Artificial Coloring in Dog Food

Artificial colorings are used to enhance the appearance of dog food.
Artificial colorings are used to enhance the appearance of dog food. (Image: dog bones image by Janet Wall from

Dog owners want to make sure that their dogs get the best food possible. Artificial colorings are used in many dog foods, and understanding more about them can help you make decisions on your dog's nutrition and health.


Artificial coloring is meant to make dog food look more appealing to the human purchasing the food. Gray, dull food looks unappetizing to humans, and the use of artificial coloring is used to make dog food appear more attractive. While natural substances like caramel coloring are harmless, they are unnecessary and generally only serve to make a food look more appealing and uniform to the human eye by hiding the gray color of poor quality rendered products, concealing visible variations in ingredients, or attempting to make a food look like it contains more meat by adding red dye.


Several dyes are commonly used in dog food. Blue 1 is a synthetic that was originally derived from coal tar, while blue 2 is derived from heating indigo paste. Red 40 is similar to Blue 1 in that it was once derived from coal tar. Yellow 5 and yellow 6 are also commonly found in dog food. TiO2 is a non toxic white powder used as an opaque pigment and dough conditioner.


According to the, dog food that has artificial colors in it will often also feature fillers and artificial preservatives. Fillers and artificial preservatives can be harmful to your pet over an extended period of time, and artificial food coloring in dog food may indicate other problematic ingredients as well.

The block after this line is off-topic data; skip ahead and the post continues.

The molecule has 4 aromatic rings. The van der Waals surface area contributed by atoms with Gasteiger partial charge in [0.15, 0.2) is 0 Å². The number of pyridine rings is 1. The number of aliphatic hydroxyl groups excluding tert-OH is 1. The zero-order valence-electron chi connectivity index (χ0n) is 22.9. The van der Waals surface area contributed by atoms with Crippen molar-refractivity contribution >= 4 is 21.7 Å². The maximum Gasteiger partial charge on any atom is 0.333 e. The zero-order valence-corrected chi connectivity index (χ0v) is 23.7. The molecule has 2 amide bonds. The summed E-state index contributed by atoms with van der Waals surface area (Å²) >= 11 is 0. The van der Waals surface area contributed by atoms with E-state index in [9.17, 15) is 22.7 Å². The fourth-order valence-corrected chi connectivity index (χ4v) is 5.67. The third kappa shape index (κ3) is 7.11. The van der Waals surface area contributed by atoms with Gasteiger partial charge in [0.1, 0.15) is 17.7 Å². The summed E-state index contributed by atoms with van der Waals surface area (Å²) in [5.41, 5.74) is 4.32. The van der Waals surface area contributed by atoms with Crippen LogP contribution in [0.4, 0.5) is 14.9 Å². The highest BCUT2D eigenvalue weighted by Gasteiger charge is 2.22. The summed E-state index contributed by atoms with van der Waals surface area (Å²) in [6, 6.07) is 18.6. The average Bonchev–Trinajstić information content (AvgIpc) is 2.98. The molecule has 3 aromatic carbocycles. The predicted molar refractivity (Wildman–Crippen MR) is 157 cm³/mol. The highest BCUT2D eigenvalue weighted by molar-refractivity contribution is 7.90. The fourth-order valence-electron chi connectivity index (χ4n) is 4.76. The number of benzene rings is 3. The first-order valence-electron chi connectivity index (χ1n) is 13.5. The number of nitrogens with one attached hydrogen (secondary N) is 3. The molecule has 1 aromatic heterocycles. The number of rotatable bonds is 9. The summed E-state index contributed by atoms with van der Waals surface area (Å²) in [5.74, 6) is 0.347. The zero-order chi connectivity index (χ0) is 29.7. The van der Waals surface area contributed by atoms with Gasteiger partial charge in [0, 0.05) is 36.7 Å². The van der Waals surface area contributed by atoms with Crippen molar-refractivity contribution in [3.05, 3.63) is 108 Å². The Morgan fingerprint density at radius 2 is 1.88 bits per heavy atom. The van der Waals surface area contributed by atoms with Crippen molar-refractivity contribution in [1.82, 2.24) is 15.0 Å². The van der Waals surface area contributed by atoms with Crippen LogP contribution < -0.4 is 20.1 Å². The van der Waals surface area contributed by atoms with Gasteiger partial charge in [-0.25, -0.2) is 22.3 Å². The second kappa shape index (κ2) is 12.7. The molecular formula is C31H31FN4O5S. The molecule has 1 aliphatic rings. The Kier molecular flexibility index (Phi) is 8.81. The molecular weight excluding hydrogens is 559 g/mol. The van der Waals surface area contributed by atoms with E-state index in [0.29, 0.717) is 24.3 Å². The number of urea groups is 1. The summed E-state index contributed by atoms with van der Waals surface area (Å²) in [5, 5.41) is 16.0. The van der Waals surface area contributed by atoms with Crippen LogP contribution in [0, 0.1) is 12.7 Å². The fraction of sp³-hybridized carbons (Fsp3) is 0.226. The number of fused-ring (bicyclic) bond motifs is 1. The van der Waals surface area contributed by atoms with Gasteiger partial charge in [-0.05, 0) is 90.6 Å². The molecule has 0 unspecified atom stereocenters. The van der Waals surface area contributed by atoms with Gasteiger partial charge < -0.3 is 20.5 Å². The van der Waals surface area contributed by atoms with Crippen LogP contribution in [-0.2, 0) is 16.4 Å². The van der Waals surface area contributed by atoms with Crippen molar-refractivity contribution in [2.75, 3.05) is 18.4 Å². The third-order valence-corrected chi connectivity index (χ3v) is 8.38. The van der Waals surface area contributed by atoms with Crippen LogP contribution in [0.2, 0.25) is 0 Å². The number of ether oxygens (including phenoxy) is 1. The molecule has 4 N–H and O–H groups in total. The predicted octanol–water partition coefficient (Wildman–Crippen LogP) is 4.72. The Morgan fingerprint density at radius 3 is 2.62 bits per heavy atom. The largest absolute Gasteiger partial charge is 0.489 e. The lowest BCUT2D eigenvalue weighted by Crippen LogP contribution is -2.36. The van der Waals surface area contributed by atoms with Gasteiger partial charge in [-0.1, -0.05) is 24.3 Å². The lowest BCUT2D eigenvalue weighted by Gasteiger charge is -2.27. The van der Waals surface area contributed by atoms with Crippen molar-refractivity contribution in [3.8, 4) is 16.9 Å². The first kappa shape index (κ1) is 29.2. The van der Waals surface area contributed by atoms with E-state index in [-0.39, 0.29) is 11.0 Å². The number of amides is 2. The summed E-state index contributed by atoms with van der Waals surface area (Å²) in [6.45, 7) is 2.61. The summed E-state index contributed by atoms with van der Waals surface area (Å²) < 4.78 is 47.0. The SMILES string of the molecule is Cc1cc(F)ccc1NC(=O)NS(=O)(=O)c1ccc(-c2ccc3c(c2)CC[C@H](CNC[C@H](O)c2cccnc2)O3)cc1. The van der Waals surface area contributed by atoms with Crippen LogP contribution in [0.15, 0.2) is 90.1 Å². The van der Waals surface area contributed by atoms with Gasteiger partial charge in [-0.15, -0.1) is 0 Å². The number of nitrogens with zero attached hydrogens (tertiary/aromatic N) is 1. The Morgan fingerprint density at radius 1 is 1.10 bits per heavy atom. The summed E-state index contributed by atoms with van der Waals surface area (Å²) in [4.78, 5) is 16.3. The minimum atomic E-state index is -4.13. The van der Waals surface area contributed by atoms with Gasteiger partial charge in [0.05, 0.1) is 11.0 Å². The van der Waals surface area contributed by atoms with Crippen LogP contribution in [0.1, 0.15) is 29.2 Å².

Colors Perceived by Dogs

Dyes are an unnecessary ingredient in dog food, according to The Dog Food Project, since dogs do not care about the color of their food. While dogs are not truly colorblind, according to Dog Time, the spectrum of colors dogs see is limited, compared with that perceived by humans. Reds, greens, and oranges are not distinguishable to dogs.


While one of the most-tested and widely used food dyes, the key mouse tests on FD&C Red No. 40, were inconclusive.However, according to an FDA review committee, evidence of harm was not consistent or substantial.

The second most widely used coloring, FD&C Yellow No. 5, can cause mild allergic reactions.

FD&C Yellow No. 6, the third most widely used dye, causes tumors of the adrenal gland and kidney. In addition, small amounts of several carcinogens contaminate Yellow 6. Yellow 6 may also cause occasional allergic reactions.

The largest study suggested, but did not prove, that FD&C Blue No. 2 caused brain tumors in male mice. The FDA concluded that there is "reasonable certainty of no harm."

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